And so she does. And she’s safe, at home, with all the best parts of him, and none of the scary ones. Lesson learned: fantasy is best when it’s dangerous. Reality should be safe, and good.

I grew up to marry a guy who looks great in eyeliner (although I wish he’d wear it, like, all the time, instead of only when my friends ask him to be in a video), but who is the direct opposite of Jareth. In fact, any time I’ve ever dated a guy who showed any Jareth-like qualities, I dropped a Sarah right quick, no-powered them, and they blew off like Hedwig on an express delivery.

That said: most fantasy romances I enjoy (and I read a LOT of them) have Jareths. For instance:

  • Black Dagger Brotherhood: ultra-stud vampires who are possessive macho men, but ultimately bow to every command of their mates.
  • A Discovery of Witches, featuring another ultra-possessive, domineering vampire in love with a kick-ass witch who doesn’t let him push her around.
  • My favorite romantic lead on Buffy? Spike, of course. With his blond hair and eyeliner and British accent, his morals were so screwed, he tried to rape her once.
  • The new Sherlock, who’s a self-described sociopath and an asshole to just about anyone who looks his way.
  • Howl’s Moving Castle, which I don’t even have to explain; I’ll just show you a pic of the petulant wizard who lives in Baba Yaga’s walking castle.
My 5-yr-old daughter noticed the resemblance, too.

My 5-yr-old daughter noticed the resemblance, too.

I could go on, but I’ll spare you.

In closing… well, back to tears, now. There would be no Jareth without David Bowie. There would be no Labyrinth without David Bowie. For me, Jareth is David Bowie, and David Bowie is Jareth, and now, some part of me knows I’ll never have that chance to follow the Labyrinth past the Goblin City, to see his lined, perfect face, begging me to stay.

I feel as though a piece of my heart is gone. And I know you do, too.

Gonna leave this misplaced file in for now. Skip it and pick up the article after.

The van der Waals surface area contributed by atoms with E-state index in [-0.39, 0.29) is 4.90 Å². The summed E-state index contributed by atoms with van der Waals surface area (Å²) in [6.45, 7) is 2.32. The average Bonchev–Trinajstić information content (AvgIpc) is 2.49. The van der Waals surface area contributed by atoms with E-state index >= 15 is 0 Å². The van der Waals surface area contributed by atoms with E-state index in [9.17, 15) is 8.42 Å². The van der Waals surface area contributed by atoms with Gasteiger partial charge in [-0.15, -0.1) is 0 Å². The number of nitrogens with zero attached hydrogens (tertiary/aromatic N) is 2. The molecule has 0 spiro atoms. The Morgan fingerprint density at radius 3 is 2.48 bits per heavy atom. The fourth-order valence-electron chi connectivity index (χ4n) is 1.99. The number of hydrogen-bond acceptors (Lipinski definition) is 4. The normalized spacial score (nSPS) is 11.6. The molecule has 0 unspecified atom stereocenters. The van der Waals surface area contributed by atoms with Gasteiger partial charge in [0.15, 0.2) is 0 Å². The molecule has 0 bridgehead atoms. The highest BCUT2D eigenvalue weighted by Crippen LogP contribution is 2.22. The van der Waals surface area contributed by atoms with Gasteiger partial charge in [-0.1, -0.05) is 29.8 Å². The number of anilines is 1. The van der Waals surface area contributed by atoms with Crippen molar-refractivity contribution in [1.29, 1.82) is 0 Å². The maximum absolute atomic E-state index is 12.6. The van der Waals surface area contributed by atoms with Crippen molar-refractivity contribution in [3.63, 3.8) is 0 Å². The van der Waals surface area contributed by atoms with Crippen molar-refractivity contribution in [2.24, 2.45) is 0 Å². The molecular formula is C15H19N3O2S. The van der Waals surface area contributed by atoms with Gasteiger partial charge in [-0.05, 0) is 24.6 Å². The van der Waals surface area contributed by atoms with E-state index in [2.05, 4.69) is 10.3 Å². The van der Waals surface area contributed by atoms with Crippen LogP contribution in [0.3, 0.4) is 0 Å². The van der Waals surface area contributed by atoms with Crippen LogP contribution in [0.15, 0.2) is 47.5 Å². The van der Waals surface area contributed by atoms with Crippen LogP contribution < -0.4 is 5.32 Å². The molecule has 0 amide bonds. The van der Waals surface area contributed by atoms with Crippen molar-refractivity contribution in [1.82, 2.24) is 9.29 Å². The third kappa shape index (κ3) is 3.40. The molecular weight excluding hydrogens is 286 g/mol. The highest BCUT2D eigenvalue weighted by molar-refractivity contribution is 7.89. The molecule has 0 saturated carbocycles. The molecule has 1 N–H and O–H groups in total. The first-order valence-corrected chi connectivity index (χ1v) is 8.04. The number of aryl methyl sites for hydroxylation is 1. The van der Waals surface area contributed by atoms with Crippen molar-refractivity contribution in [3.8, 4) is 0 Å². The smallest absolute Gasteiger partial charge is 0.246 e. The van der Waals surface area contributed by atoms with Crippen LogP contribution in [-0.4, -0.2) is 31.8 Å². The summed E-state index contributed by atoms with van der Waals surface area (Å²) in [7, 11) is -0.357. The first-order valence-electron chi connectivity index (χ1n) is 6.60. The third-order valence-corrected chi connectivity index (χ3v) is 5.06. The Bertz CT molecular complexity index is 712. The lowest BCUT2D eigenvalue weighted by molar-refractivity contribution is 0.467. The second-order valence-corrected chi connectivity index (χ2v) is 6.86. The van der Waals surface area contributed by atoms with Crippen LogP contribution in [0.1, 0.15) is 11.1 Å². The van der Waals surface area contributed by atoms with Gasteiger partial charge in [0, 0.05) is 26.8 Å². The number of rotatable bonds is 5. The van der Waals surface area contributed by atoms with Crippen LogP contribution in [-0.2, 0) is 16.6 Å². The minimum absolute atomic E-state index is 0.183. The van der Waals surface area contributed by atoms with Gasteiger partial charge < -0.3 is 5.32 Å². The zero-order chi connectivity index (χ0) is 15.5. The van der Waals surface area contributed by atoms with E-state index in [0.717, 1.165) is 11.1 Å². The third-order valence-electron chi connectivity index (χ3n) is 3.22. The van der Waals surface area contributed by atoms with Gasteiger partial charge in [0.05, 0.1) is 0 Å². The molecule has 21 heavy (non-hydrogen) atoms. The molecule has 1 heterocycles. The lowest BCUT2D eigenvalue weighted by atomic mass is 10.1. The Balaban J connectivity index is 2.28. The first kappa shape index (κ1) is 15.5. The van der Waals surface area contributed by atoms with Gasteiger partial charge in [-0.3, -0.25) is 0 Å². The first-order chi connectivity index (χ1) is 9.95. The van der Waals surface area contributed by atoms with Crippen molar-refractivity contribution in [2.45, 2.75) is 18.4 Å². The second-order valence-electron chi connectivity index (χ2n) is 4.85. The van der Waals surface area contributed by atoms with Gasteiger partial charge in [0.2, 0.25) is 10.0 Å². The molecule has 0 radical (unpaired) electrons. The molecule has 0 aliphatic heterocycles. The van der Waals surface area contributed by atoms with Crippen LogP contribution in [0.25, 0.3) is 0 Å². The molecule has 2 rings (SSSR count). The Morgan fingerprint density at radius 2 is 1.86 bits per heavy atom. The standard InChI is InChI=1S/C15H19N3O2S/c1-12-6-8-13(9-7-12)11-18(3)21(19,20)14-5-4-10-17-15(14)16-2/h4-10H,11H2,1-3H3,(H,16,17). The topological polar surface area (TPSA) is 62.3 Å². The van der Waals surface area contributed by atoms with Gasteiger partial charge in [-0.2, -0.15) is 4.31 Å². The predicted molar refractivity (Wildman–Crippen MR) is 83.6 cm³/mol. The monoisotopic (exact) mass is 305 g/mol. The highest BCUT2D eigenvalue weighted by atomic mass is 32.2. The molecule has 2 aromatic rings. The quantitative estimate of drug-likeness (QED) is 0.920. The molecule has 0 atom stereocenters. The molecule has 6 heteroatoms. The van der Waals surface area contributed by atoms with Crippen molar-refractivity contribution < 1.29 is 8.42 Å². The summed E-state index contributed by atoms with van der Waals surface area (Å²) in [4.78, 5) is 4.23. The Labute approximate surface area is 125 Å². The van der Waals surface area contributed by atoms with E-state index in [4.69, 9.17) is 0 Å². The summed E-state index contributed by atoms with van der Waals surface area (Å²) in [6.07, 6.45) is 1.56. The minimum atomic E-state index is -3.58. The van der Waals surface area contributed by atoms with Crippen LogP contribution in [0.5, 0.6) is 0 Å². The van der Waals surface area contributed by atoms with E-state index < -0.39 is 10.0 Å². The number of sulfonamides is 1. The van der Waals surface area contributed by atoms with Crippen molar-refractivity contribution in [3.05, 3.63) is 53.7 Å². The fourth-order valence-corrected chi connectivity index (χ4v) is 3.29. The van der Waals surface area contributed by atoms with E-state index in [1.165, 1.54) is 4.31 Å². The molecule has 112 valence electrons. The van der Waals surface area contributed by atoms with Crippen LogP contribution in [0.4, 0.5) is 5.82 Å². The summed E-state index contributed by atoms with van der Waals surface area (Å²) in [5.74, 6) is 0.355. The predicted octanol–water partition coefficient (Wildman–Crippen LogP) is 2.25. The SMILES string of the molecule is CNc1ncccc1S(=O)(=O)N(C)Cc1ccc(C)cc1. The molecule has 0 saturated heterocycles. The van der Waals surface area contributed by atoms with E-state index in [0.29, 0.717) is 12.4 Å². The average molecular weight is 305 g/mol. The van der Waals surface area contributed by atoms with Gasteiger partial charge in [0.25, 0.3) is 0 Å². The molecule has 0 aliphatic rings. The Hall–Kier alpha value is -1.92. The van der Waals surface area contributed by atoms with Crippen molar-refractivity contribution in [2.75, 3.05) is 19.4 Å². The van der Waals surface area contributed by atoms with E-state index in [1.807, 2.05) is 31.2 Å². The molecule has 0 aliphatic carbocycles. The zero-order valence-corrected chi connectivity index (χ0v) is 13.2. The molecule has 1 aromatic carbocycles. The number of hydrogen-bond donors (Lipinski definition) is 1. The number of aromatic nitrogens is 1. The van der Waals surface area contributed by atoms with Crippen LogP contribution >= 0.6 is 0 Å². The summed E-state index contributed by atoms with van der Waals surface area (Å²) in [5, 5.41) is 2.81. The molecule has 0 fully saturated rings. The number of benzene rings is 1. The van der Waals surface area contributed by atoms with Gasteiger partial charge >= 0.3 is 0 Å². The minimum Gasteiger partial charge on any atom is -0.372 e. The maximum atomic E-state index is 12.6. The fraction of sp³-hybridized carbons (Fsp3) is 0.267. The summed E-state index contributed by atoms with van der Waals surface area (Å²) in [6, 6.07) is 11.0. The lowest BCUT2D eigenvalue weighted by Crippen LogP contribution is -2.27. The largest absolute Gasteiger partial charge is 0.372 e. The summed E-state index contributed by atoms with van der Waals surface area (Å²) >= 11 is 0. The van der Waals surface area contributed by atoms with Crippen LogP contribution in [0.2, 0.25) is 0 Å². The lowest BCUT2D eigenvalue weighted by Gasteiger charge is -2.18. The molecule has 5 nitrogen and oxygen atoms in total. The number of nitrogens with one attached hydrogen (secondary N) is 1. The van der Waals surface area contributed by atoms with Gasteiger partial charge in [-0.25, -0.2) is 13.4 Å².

Friday Morning Videos: The Neverending Story

Stuck in a long meeting and complaining to a friend, she mocked that I was in the Neverending Meeting. And what better way to get through a long Friday meeting than by muting and watching a little Limahl?

The upside: it’s one of the better movie-based videos to come out in a decade that was all about movie-based videos. Hits all the highlights: the child-empress, the Rock-Biter, the cracking Ivory Tower, the Nothing, etc., so on. But you also get the unrequested bonus of Limahl.

Limahl, facing away from a mirror because he doesn’t really want to see himself under that hair.

The fantasiallet.

The fantasiallet.

Limahl chair-dancing in a library that has a wall screen.

Flatscreens in 1986 cost $400k.

Flatscreens in 1986 cost $400k.

And more chair-dancing.

JAZZ HANDS.

JAZZ HANDS.

Limhal, getting really into his long vowels.
limahl_longvowels2

More long vowels.
limahl_longvowels

Limahl, on a very thin ipad.

More hand-dancing.

More hand-dancing.

Limahl, ducking from a flying very thin ipad

It's the iPhone 7! Dear god, my pockets are too small!

It’s the iPhone 7! Dear god, my pockets are too small!

.

Liladies lilove Limahl.

Friday Morning Videos: Touch Me

No, not that one. The other one. The one by the singer who used to be an adult film star, until she briefly told us all about naughty girls needing love, too. This one.

I get paid in AquaNet.

I get paid in AquaNet.

Oddly, the guy who gets almost as much screentime in this video as Samantha Fox is her keyboardist, whose fringed jacket is rivaled only in “Can’t Buy Me Love” for its fringiness. But he’s an adept spinner, isn’t he?